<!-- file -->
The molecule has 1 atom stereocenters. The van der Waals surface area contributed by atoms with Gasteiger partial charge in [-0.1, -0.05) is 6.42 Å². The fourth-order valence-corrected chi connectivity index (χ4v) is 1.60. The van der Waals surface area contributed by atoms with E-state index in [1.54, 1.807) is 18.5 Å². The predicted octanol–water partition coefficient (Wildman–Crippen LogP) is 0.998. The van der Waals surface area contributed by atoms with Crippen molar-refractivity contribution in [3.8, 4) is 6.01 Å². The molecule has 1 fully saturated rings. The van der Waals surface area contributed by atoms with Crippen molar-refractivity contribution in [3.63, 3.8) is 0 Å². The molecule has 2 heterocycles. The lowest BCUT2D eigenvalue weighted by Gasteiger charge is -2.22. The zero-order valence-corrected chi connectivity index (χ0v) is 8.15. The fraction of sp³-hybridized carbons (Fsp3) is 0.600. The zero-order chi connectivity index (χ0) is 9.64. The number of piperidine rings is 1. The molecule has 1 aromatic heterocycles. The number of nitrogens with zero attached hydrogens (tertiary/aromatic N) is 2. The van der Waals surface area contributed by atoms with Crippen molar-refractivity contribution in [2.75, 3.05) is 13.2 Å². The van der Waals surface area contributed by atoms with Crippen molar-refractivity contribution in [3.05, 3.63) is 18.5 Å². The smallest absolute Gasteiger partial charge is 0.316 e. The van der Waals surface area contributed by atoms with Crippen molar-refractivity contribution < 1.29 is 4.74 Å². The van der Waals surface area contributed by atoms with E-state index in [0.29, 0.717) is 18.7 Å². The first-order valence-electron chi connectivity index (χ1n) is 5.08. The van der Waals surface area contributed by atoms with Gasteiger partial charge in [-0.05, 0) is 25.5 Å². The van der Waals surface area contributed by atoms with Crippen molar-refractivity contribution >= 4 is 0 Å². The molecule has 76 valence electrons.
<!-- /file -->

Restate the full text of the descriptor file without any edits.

The molecule has 1 atom stereocenters. The van der Waals surface area contributed by atoms with Gasteiger partial charge in [-0.1, -0.05) is 6.42 Å². The fourth-order valence-corrected chi connectivity index (χ4v) is 1.60. The van der Waals surface area contributed by atoms with E-state index in [1.54, 1.807) is 18.5 Å². The predicted octanol–water partition coefficient (Wildman–Crippen LogP) is 0.998. The van der Waals surface area contributed by atoms with Crippen molar-refractivity contribution in [3.8, 4) is 6.01 Å². The molecule has 1 fully saturated rings. The van der Waals surface area contributed by atoms with Crippen molar-refractivity contribution in [3.63, 3.8) is 0 Å². The molecule has 2 heterocycles. The lowest BCUT2D eigenvalue weighted by Gasteiger charge is -2.22. The zero-order valence-corrected chi connectivity index (χ0v) is 8.15. The fraction of sp³-hybridized carbons (Fsp3) is 0.600. The zero-order chi connectivity index (χ0) is 9.64. The number of piperidine rings is 1. The molecule has 1 aromatic heterocycles. The number of nitrogens with zero attached hydrogens (tertiary/aromatic N) is 2. The van der Waals surface area contributed by atoms with Crippen molar-refractivity contribution in [2.75, 3.05) is 13.2 Å². The van der Waals surface area contributed by atoms with Crippen molar-refractivity contribution in [3.05, 3.63) is 18.5 Å². The smallest absolute Gasteiger partial charge is 0.316 e. The van der Waals surface area contributed by atoms with Crippen molar-refractivity contribution < 1.29 is 4.74 Å². The van der Waals surface area contributed by atoms with E-state index in [0.29, 0.717) is 18.7 Å². The first-order valence-electron chi connectivity index (χ1n) is 5.08. The van der Waals surface area contributed by atoms with Gasteiger partial charge in [-0.05, 0) is 25.5 Å². The van der Waals surface area contributed by atoms with Crippen molar-refractivity contribution >= 4 is 0 Å². The molecule has 76 valence electrons.